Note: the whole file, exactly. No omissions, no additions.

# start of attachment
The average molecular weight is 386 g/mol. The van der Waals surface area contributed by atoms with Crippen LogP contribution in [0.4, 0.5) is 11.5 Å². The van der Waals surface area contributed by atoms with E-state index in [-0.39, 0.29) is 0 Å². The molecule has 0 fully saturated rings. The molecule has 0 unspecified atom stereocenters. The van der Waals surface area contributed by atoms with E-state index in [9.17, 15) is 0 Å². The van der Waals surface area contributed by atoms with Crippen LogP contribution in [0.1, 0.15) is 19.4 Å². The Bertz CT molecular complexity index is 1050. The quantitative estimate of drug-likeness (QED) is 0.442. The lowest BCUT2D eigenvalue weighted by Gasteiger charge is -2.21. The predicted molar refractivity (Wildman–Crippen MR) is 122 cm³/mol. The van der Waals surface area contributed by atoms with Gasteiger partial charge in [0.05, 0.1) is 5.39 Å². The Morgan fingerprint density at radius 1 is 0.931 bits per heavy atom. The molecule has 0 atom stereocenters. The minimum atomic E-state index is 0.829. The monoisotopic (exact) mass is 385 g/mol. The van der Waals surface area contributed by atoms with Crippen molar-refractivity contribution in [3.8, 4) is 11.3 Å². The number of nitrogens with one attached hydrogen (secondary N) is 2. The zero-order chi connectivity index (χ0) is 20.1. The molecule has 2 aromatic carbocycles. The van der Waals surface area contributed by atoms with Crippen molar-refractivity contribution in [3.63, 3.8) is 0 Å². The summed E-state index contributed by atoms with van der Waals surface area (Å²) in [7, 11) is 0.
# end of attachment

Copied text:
The average molecular weight is 386 g/mol. The van der Waals surface area contributed by atoms with Crippen LogP contribution in [0.4, 0.5) is 11.5 Å². The van der Waals surface area contributed by atoms with E-state index in [-0.39, 0.29) is 0 Å². The molecule has 0 fully saturated rings. The molecule has 0 unspecified atom stereocenters. The van der Waals surface area contributed by atoms with E-state index in [9.17, 15) is 0 Å². The van der Waals surface area contributed by atoms with Crippen LogP contribution in [0.1, 0.15) is 19.4 Å². The Bertz CT molecular complexity index is 1050. The quantitative estimate of drug-likeness (QED) is 0.442. The lowest BCUT2D eigenvalue weighted by Gasteiger charge is -2.21. The predicted molar refractivity (Wildman–Crippen MR) is 122 cm³/mol. The van der Waals surface area contributed by atoms with Gasteiger partial charge in [0.05, 0.1) is 5.39 Å². The Morgan fingerprint density at radius 1 is 0.931 bits per heavy atom. The molecule has 0 atom stereocenters. The minimum atomic E-state index is 0.829. The monoisotopic (exact) mass is 385 g/mol. The van der Waals surface area contributed by atoms with Crippen molar-refractivity contribution in [3.8, 4) is 11.3 Å². The number of nitrogens with one attached hydrogen (secondary N) is 2. The zero-order chi connectivity index (χ0) is 20.1. The molecule has 2 aromatic carbocycles. The van der Waals surface area contributed by atoms with Crippen molar-refractivity contribution in [3.63, 3.8) is 0 Å². The summed E-state index contributed by atoms with van der Waals surface area (Å²) in [7, 11) is 0.